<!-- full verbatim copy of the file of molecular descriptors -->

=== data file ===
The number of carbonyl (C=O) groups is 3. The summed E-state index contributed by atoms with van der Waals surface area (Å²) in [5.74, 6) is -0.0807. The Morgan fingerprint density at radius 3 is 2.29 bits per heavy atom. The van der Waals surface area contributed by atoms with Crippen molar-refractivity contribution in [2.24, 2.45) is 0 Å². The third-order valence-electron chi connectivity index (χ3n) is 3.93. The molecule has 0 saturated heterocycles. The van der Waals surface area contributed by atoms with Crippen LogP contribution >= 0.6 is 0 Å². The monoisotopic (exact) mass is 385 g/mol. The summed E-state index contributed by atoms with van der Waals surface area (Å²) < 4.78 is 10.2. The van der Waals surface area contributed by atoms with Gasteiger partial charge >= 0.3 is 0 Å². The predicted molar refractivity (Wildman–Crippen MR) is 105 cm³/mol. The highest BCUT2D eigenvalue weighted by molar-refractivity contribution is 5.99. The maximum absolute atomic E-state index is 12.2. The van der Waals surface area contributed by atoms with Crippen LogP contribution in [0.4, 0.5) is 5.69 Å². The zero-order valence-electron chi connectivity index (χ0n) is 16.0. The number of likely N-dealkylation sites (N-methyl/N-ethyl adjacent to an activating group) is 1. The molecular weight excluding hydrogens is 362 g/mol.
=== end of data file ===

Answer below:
The number of carbonyl (C=O) groups is 3. The summed E-state index contributed by atoms with van der Waals surface area (Å²) in [5.74, 6) is -0.0807. The Morgan fingerprint density at radius 3 is 2.29 bits per heavy atom. The van der Waals surface area contributed by atoms with Crippen molar-refractivity contribution in [2.24, 2.45) is 0 Å². The third-order valence-electron chi connectivity index (χ3n) is 3.93. The molecule has 0 saturated heterocycles. The van der Waals surface area contributed by atoms with Crippen LogP contribution >= 0.6 is 0 Å². The monoisotopic (exact) mass is 385 g/mol. The summed E-state index contributed by atoms with van der Waals surface area (Å²) < 4.78 is 10.2. The van der Waals surface area contributed by atoms with Gasteiger partial charge >= 0.3 is 0 Å². The predicted molar refractivity (Wildman–Crippen MR) is 105 cm³/mol. The highest BCUT2D eigenvalue weighted by molar-refractivity contribution is 5.99. The maximum absolute atomic E-state index is 12.2. The van der Waals surface area contributed by atoms with Crippen LogP contribution in [0.4, 0.5) is 5.69 Å². The zero-order valence-electron chi connectivity index (χ0n) is 16.0. The number of likely N-dealkylation sites (N-methyl/N-ethyl adjacent to an activating group) is 1. The molecular weight excluding hydrogens is 362 g/mol.